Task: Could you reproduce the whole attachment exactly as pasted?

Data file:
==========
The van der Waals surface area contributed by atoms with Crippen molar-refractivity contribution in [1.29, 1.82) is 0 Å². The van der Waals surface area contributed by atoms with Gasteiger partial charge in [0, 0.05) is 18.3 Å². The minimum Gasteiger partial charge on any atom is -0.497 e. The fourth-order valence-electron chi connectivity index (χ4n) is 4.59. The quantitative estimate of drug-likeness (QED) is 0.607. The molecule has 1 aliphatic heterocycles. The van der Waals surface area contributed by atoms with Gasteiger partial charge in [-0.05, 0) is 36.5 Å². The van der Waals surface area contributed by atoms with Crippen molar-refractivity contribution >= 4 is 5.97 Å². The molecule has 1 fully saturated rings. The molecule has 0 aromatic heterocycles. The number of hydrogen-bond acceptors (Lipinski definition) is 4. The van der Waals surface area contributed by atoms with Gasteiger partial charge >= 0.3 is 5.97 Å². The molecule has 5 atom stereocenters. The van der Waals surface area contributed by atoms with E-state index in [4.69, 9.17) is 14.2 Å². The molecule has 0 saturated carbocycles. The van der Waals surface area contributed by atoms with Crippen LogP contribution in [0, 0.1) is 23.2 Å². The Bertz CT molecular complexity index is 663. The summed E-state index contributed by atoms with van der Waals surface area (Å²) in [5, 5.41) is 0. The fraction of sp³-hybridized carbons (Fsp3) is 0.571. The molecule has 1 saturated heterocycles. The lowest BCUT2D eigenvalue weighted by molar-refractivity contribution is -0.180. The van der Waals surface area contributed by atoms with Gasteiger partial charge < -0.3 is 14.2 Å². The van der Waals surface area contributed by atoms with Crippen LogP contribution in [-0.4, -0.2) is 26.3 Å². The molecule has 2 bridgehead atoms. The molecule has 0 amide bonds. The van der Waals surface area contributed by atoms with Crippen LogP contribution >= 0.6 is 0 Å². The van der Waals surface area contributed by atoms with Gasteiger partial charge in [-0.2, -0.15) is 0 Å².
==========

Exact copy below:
The van der Waals surface area contributed by atoms with Crippen molar-refractivity contribution in [1.29, 1.82) is 0 Å². The van der Waals surface area contributed by atoms with Gasteiger partial charge in [0, 0.05) is 18.3 Å². The minimum Gasteiger partial charge on any atom is -0.497 e. The fourth-order valence-electron chi connectivity index (χ4n) is 4.59. The quantitative estimate of drug-likeness (QED) is 0.607. The molecule has 1 aliphatic heterocycles. The van der Waals surface area contributed by atoms with Gasteiger partial charge in [-0.05, 0) is 36.5 Å². The van der Waals surface area contributed by atoms with Crippen molar-refractivity contribution >= 4 is 5.97 Å². The molecule has 1 fully saturated rings. The molecule has 0 aromatic heterocycles. The number of hydrogen-bond acceptors (Lipinski definition) is 4. The van der Waals surface area contributed by atoms with Gasteiger partial charge >= 0.3 is 5.97 Å². The molecule has 5 atom stereocenters. The van der Waals surface area contributed by atoms with E-state index in [4.69, 9.17) is 14.2 Å². The molecule has 0 saturated carbocycles. The van der Waals surface area contributed by atoms with Crippen LogP contribution in [0, 0.1) is 23.2 Å². The Bertz CT molecular complexity index is 663. The summed E-state index contributed by atoms with van der Waals surface area (Å²) in [5, 5.41) is 0. The fraction of sp³-hybridized carbons (Fsp3) is 0.571. The molecule has 1 saturated heterocycles. The lowest BCUT2D eigenvalue weighted by molar-refractivity contribution is -0.180. The van der Waals surface area contributed by atoms with Gasteiger partial charge < -0.3 is 14.2 Å². The van der Waals surface area contributed by atoms with Crippen LogP contribution in [-0.4, -0.2) is 26.3 Å². The molecule has 2 bridgehead atoms. The molecule has 0 amide bonds. The van der Waals surface area contributed by atoms with Crippen LogP contribution >= 0.6 is 0 Å². The van der Waals surface area contributed by atoms with Gasteiger partial charge in [-0.2, -0.15) is 0 Å².